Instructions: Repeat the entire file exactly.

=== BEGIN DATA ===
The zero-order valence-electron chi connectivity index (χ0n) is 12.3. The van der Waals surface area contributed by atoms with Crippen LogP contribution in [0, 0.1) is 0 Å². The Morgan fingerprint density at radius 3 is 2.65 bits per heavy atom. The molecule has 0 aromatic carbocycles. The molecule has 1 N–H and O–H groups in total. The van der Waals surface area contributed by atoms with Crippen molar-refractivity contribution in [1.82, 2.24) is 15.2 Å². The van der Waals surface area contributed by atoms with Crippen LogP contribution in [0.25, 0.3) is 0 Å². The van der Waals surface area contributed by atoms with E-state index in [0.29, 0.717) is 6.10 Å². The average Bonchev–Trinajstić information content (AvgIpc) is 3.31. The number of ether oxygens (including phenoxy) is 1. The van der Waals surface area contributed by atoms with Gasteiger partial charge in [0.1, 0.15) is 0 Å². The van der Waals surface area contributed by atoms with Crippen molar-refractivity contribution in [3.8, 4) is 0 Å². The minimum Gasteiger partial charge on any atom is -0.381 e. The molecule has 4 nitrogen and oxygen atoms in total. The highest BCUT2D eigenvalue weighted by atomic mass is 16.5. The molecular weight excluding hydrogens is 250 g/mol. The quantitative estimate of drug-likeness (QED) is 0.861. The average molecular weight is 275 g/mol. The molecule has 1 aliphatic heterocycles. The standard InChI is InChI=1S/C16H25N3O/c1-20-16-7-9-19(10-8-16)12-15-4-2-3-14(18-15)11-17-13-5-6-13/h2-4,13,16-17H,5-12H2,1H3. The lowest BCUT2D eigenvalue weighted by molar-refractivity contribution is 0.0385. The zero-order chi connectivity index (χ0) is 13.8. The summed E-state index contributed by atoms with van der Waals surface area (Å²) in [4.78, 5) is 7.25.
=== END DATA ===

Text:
The zero-order valence-electron chi connectivity index (χ0n) is 12.3. The van der Waals surface area contributed by atoms with Crippen LogP contribution in [0, 0.1) is 0 Å². The Morgan fingerprint density at radius 3 is 2.65 bits per heavy atom. The molecule has 0 aromatic carbocycles. The molecule has 1 N–H and O–H groups in total. The van der Waals surface area contributed by atoms with Crippen molar-refractivity contribution in [1.82, 2.24) is 15.2 Å². The van der Waals surface area contributed by atoms with Crippen LogP contribution in [0.25, 0.3) is 0 Å². The van der Waals surface area contributed by atoms with E-state index in [0.29, 0.717) is 6.10 Å². The average Bonchev–Trinajstić information content (AvgIpc) is 3.31. The number of ether oxygens (including phenoxy) is 1. The van der Waals surface area contributed by atoms with Gasteiger partial charge in [0.1, 0.15) is 0 Å². The van der Waals surface area contributed by atoms with Crippen molar-refractivity contribution in [3.8, 4) is 0 Å². The minimum Gasteiger partial charge on any atom is -0.381 e. The molecule has 4 nitrogen and oxygen atoms in total. The highest BCUT2D eigenvalue weighted by atomic mass is 16.5. The molecular weight excluding hydrogens is 250 g/mol. The quantitative estimate of drug-likeness (QED) is 0.861. The average molecular weight is 275 g/mol. The molecule has 1 aliphatic heterocycles. The standard InChI is InChI=1S/C16H25N3O/c1-20-16-7-9-19(10-8-16)12-15-4-2-3-14(18-15)11-17-13-5-6-13/h2-4,13,16-17H,5-12H2,1H3. The lowest BCUT2D eigenvalue weighted by molar-refractivity contribution is 0.0385. The zero-order chi connectivity index (χ0) is 13.8. The summed E-state index contributed by atoms with van der Waals surface area (Å²) in [4.78, 5) is 7.25.